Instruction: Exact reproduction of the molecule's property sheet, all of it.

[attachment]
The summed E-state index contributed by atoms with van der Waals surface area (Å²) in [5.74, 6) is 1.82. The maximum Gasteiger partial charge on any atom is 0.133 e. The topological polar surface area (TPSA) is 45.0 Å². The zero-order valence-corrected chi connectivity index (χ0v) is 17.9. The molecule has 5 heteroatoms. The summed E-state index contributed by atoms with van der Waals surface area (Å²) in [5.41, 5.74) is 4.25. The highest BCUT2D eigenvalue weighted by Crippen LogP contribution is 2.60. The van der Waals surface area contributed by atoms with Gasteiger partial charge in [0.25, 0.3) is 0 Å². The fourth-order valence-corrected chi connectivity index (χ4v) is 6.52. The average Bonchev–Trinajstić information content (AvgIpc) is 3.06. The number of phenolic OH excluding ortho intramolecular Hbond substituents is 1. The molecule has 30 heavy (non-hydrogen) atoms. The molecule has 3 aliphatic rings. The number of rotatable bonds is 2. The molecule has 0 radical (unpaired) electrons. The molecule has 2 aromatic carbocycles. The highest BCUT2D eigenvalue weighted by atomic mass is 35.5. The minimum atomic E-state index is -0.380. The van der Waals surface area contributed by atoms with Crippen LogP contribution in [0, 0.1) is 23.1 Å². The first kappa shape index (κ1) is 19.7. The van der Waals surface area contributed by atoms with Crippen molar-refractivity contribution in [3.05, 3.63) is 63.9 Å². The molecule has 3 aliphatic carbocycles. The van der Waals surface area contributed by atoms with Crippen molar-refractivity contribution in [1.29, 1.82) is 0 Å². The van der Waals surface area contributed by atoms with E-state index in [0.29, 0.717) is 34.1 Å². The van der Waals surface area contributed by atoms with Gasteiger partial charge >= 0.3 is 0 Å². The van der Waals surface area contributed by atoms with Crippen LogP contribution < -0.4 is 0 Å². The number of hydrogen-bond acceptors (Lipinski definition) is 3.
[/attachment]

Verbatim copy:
The summed E-state index contributed by atoms with van der Waals surface area (Å²) in [5.74, 6) is 1.82. The maximum Gasteiger partial charge on any atom is 0.133 e. The topological polar surface area (TPSA) is 45.0 Å². The zero-order valence-corrected chi connectivity index (χ0v) is 17.9. The molecule has 5 heteroatoms. The summed E-state index contributed by atoms with van der Waals surface area (Å²) in [5.41, 5.74) is 4.25. The highest BCUT2D eigenvalue weighted by Crippen LogP contribution is 2.60. The van der Waals surface area contributed by atoms with Gasteiger partial charge in [0.25, 0.3) is 0 Å². The fourth-order valence-corrected chi connectivity index (χ4v) is 6.52. The average Bonchev–Trinajstić information content (AvgIpc) is 3.06. The number of phenolic OH excluding ortho intramolecular Hbond substituents is 1. The molecule has 30 heavy (non-hydrogen) atoms. The molecule has 3 aliphatic rings. The number of rotatable bonds is 2. The molecule has 0 radical (unpaired) electrons. The molecule has 2 aromatic carbocycles. The highest BCUT2D eigenvalue weighted by atomic mass is 35.5. The minimum atomic E-state index is -0.380. The van der Waals surface area contributed by atoms with Crippen LogP contribution in [0, 0.1) is 23.1 Å². The first kappa shape index (κ1) is 19.7. The van der Waals surface area contributed by atoms with Crippen molar-refractivity contribution in [3.05, 3.63) is 63.9 Å². The molecule has 3 aliphatic carbocycles. The van der Waals surface area contributed by atoms with Crippen molar-refractivity contribution in [1.29, 1.82) is 0 Å². The van der Waals surface area contributed by atoms with E-state index in [0.29, 0.717) is 34.1 Å². The van der Waals surface area contributed by atoms with Gasteiger partial charge >= 0.3 is 0 Å². The van der Waals surface area contributed by atoms with Crippen LogP contribution < -0.4 is 0 Å². The number of hydrogen-bond acceptors (Lipinski definition) is 3.